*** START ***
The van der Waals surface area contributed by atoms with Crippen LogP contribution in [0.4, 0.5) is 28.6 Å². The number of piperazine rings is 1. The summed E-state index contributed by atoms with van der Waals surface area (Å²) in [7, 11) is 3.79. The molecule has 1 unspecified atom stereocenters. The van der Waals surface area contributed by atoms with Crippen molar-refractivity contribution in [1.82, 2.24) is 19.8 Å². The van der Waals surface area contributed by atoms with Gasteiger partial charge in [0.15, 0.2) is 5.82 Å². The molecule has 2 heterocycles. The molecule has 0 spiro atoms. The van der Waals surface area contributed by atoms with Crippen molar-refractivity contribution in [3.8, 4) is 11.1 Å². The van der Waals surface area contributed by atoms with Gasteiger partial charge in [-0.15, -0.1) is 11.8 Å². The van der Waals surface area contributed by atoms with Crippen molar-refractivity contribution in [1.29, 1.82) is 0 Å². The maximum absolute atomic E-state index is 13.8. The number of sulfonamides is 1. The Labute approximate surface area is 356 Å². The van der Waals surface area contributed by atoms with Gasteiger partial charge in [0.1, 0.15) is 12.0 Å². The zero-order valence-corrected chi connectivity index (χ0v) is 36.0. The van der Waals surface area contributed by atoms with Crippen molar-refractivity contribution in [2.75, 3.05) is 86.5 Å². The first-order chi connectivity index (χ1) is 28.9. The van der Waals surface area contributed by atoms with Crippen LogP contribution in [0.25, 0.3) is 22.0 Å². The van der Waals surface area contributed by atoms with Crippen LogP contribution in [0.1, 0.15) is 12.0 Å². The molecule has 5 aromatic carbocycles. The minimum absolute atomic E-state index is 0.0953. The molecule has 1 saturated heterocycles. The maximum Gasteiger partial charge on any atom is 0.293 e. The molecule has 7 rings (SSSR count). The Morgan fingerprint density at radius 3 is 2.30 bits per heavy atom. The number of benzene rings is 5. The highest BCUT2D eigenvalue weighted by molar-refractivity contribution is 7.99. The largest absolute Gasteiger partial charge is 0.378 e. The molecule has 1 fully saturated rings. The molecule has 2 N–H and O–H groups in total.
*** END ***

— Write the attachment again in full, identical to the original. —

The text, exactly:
The van der Waals surface area contributed by atoms with Crippen LogP contribution in [0.4, 0.5) is 28.6 Å². The number of piperazine rings is 1. The summed E-state index contributed by atoms with van der Waals surface area (Å²) in [7, 11) is 3.79. The molecule has 1 unspecified atom stereocenters. The van der Waals surface area contributed by atoms with Crippen molar-refractivity contribution in [1.82, 2.24) is 19.8 Å². The van der Waals surface area contributed by atoms with Gasteiger partial charge in [0.15, 0.2) is 5.82 Å². The molecule has 2 heterocycles. The molecule has 0 spiro atoms. The van der Waals surface area contributed by atoms with Crippen molar-refractivity contribution in [3.8, 4) is 11.1 Å². The van der Waals surface area contributed by atoms with Gasteiger partial charge in [-0.15, -0.1) is 11.8 Å². The van der Waals surface area contributed by atoms with Crippen molar-refractivity contribution in [1.29, 1.82) is 0 Å². The maximum absolute atomic E-state index is 13.8. The number of sulfonamides is 1. The Labute approximate surface area is 356 Å². The van der Waals surface area contributed by atoms with Gasteiger partial charge in [0.1, 0.15) is 12.0 Å². The zero-order valence-corrected chi connectivity index (χ0v) is 36.0. The van der Waals surface area contributed by atoms with Crippen molar-refractivity contribution in [2.75, 3.05) is 86.5 Å². The first-order chi connectivity index (χ1) is 28.9. The van der Waals surface area contributed by atoms with Crippen LogP contribution in [0.25, 0.3) is 22.0 Å². The van der Waals surface area contributed by atoms with Crippen LogP contribution in [0.1, 0.15) is 12.0 Å². The molecule has 5 aromatic carbocycles. The minimum absolute atomic E-state index is 0.0953. The molecule has 1 saturated heterocycles. The maximum Gasteiger partial charge on any atom is 0.293 e. The molecule has 7 rings (SSSR count). The Morgan fingerprint density at radius 3 is 2.30 bits per heavy atom. The number of benzene rings is 5. The highest BCUT2D eigenvalue weighted by molar-refractivity contribution is 7.99. The largest absolute Gasteiger partial charge is 0.378 e. The molecule has 1 fully saturated rings. The molecule has 2 N–H and O–H groups in total.